Atlas fake walking


This tutorial will explain how to drive simulated Atlas around as if it were a wheeled robot (i.e., without walking or balancing).


We assume that you've already done the installation step.

If you haven't done so, add the environment files to your .bashrc.

echo 'source /usr/share/drcsim/' >> ~/.bashrc
source ~/.bashrc


Note that this tutorial does not use the walking controller. It simply spawns Atlas with position controllers enabled that keep it standing upright, as shown in the following image:

Note that in drcsim 4.x.x, the robot starts with a standing pose:

Note that all of the robot's joints, including the legs, are physically simulated and actively controlled.

So the simulated robot in this tutorial can't walk, but we still want to move it around in the world. Fortunately, the simulated robot accepts velocity commands via ROS to translate and rotate in the plane, as if it were a wheeled robot.

Moving Atlas

  1. Start the simulator:

    VRC_CHEATS_ENABLED=1 roslaunch drcsim_gazebo atlas.launch

    Note: Setting the variable VRC_CHEATS_ENABLED=1 exposes several development aid topics including /atlas/cmd_vel, which are by default disabled for the VRC competition.

    The simulated robot is awaiting ROS Twist messages, which specify 6-D velocities, on the atlas/cmd_vel topic. Check that with rostopic:

    rostopic info atlas/cmd_vel

    You should see something like:

    Type: geometry_msgs/Twist
    Publishers: None

  2. You can publish ROS Twist messages from anywhere, including from the command line, using rostopic. First, let's see what's in a Twist message, using rosmsg:

    rosmsg show Twist

    You should see:

    geometry_msgs/Vector3 linear
      float64 x
      float64 y
      float64 z
    geometry_msgs/Vector3 angular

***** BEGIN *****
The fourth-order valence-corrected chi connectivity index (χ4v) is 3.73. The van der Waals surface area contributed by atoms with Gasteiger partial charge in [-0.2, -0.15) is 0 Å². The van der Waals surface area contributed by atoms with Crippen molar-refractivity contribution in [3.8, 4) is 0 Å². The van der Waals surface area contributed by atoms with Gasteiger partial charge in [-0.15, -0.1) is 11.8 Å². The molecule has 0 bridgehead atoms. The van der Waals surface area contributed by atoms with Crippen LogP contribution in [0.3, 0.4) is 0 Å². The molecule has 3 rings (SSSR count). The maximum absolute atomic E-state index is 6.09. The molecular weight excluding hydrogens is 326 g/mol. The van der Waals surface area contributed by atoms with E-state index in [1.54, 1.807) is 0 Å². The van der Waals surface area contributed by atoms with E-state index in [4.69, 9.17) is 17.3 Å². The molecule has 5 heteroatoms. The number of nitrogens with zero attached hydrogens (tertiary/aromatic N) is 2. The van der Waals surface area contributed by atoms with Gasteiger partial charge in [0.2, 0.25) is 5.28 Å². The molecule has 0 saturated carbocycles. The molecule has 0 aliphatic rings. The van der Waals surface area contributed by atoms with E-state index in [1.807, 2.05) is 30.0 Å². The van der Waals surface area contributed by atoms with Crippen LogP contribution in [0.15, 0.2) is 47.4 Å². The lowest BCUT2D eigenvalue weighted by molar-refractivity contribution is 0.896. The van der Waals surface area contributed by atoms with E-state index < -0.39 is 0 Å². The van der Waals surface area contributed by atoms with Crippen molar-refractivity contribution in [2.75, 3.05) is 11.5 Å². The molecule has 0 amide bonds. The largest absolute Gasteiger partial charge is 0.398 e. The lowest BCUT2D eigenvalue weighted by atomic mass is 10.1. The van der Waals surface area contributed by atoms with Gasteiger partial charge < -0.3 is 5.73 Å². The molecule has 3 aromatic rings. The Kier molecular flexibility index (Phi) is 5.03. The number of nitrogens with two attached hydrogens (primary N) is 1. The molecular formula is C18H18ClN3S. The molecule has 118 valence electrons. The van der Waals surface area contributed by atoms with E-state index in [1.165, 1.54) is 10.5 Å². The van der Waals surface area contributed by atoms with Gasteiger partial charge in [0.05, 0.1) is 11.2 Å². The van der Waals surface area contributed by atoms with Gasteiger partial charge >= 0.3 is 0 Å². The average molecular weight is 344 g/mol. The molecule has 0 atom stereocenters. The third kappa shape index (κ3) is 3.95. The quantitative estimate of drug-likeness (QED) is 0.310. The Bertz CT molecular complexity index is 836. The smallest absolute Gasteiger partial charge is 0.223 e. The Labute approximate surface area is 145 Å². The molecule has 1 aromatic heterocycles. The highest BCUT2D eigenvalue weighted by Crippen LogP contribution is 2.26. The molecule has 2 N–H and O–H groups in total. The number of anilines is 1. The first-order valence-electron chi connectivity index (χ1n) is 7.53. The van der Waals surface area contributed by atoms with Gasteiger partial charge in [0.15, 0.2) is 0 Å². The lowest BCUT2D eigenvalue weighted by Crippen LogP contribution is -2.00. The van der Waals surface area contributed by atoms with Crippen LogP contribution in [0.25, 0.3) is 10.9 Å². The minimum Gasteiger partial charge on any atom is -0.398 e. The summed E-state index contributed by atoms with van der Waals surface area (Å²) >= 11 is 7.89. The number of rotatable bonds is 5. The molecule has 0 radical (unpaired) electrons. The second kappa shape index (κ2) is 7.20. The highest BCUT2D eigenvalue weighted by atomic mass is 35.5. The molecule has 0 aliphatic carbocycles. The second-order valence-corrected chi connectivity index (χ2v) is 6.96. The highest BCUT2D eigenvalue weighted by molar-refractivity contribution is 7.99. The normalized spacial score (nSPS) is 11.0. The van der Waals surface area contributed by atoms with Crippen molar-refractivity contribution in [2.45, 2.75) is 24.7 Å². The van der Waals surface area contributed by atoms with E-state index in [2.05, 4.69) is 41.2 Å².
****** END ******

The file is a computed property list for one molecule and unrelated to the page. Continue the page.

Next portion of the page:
float64 x
      float64 y
      float64 z

    It's a 6-D velocity: 3 linear velocities (X, Y, and Z) and 3 angular velocities (rotations about X, Y, Z, also called roll, pitch, and yaw). Our robot is constrained to move in the plane, so we only care about X, Y, and yaw (rotation about Z).

  3. Place the robot in a stand position:

    rostopic pub --once /atlas/mode std_msgs/String "pid_stand"
  4. Pin the robot for keeping its feet off the ground:

    rostopic pub --once /atlas/mode std_msgs/String "pinned"
  5. Make the robot drive counter-clockwise in a circle:

    rostopic pub -r 10 atlas/cmd_vel geometry_msgs/Twist '{ linear: { x: 0.5, y: 0.0, z: 0.0 }, angular: { x: 0.0, y: 0.0, z: 0.5 } }'

Gazebo with drc robot drcsim4 from OSRF on Vimeo.

Every cmd_vel sent has a lifetime associated. By default, the velocity command is applied to Atlas for 0.1 seconds. After that, the robot will stop. If you look at the previous rostopic command that you typed, we included a -r 10 option argument to publish the same message at 10 Hz., to guarantee that the robot does not stop.

It's also possible to modify the value of the velocity command timeout:

  1. By adding a new ROS parameter in the atlas.launch file:

    <param name="/atlas/cmd_vel_timeout" type="double" value="0.2"/>
  2. By executing rosparam before launching drcsim:

    rosparam set /atlas/cmd_vel_timeout 0.2

You can verify the commands being sent with the command:

rostopic echo atlas/cmd_vel

To stop the robot, press CTRL-C to cancel the previous command.

From here, you're ready to write code that moves the robot around the world.